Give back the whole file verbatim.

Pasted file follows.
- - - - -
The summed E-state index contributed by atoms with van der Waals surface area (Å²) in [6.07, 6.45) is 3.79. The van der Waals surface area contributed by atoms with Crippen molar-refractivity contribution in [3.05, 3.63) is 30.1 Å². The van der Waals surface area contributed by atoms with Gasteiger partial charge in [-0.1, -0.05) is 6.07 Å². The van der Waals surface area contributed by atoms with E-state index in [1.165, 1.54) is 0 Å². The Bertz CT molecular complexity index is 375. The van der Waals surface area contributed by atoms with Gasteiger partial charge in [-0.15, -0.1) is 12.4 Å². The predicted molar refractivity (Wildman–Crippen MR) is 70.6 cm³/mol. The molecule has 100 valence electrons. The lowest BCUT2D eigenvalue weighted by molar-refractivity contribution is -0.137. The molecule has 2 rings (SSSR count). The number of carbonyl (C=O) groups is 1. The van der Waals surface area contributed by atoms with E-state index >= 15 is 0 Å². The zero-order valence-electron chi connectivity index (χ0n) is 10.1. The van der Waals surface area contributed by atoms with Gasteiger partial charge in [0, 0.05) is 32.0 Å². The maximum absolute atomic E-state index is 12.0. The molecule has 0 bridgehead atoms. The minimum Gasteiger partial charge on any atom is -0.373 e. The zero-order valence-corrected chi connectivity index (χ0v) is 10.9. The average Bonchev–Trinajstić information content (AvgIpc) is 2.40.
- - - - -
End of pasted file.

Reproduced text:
The summed E-state index contributed by atoms with van der Waals surface area (Å²) in [6.07, 6.45) is 3.79. The van der Waals surface area contributed by atoms with Crippen molar-refractivity contribution in [3.05, 3.63) is 30.1 Å². The van der Waals surface area contributed by atoms with Gasteiger partial charge in [-0.1, -0.05) is 6.07 Å². The van der Waals surface area contributed by atoms with E-state index in [1.165, 1.54) is 0 Å². The Bertz CT molecular complexity index is 375. The van der Waals surface area contributed by atoms with Gasteiger partial charge in [-0.15, -0.1) is 12.4 Å². The predicted molar refractivity (Wildman–Crippen MR) is 70.6 cm³/mol. The molecule has 100 valence electrons. The lowest BCUT2D eigenvalue weighted by molar-refractivity contribution is -0.137. The molecule has 2 rings (SSSR count). The number of carbonyl (C=O) groups is 1. The van der Waals surface area contributed by atoms with E-state index >= 15 is 0 Å². The zero-order valence-electron chi connectivity index (χ0n) is 10.1. The van der Waals surface area contributed by atoms with Gasteiger partial charge in [0, 0.05) is 32.0 Å². The maximum absolute atomic E-state index is 12.0. The molecule has 0 bridgehead atoms. The minimum Gasteiger partial charge on any atom is -0.373 e. The zero-order valence-corrected chi connectivity index (χ0v) is 10.9. The average Bonchev–Trinajstić information content (AvgIpc) is 2.40.